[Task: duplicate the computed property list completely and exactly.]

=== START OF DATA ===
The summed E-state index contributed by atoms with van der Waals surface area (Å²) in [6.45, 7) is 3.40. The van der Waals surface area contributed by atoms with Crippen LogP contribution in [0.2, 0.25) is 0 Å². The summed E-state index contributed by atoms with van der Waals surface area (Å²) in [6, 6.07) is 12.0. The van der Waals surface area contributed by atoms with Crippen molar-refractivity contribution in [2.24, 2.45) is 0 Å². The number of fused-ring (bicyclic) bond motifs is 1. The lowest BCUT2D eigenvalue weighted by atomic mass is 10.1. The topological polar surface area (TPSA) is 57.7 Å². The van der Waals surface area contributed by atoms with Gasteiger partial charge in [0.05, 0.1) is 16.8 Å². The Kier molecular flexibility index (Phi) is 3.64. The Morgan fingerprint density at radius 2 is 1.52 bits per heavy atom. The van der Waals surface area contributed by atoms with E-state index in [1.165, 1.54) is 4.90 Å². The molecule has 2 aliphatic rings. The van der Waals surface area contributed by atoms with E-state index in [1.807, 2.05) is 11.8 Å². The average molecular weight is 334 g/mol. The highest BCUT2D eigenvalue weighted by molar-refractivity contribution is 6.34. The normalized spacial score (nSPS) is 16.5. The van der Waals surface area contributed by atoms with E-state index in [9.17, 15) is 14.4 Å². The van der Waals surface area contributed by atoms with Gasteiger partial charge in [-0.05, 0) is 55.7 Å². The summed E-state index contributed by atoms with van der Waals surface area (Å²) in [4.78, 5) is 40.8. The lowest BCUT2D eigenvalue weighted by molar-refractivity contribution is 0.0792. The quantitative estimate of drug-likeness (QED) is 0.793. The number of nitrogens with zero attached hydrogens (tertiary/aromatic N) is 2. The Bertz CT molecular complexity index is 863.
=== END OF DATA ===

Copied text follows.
The summed E-state index contributed by atoms with van der Waals surface area (Å²) in [6.45, 7) is 3.40. The van der Waals surface area contributed by atoms with Crippen LogP contribution in [0.2, 0.25) is 0 Å². The summed E-state index contributed by atoms with van der Waals surface area (Å²) in [6, 6.07) is 12.0. The van der Waals surface area contributed by atoms with Crippen molar-refractivity contribution in [2.24, 2.45) is 0 Å². The number of fused-ring (bicyclic) bond motifs is 1. The lowest BCUT2D eigenvalue weighted by atomic mass is 10.1. The topological polar surface area (TPSA) is 57.7 Å². The van der Waals surface area contributed by atoms with Gasteiger partial charge in [0.05, 0.1) is 16.8 Å². The Kier molecular flexibility index (Phi) is 3.64. The Morgan fingerprint density at radius 2 is 1.52 bits per heavy atom. The van der Waals surface area contributed by atoms with E-state index in [1.165, 1.54) is 4.90 Å². The molecule has 2 aliphatic rings. The van der Waals surface area contributed by atoms with E-state index in [1.807, 2.05) is 11.8 Å². The average molecular weight is 334 g/mol. The highest BCUT2D eigenvalue weighted by molar-refractivity contribution is 6.34. The normalized spacial score (nSPS) is 16.5. The van der Waals surface area contributed by atoms with E-state index in [9.17, 15) is 14.4 Å². The van der Waals surface area contributed by atoms with Gasteiger partial charge in [-0.05, 0) is 55.7 Å². The summed E-state index contributed by atoms with van der Waals surface area (Å²) in [4.78, 5) is 40.8. The lowest BCUT2D eigenvalue weighted by molar-refractivity contribution is 0.0792. The quantitative estimate of drug-likeness (QED) is 0.793. The number of nitrogens with zero attached hydrogens (tertiary/aromatic N) is 2. The Bertz CT molecular complexity index is 863.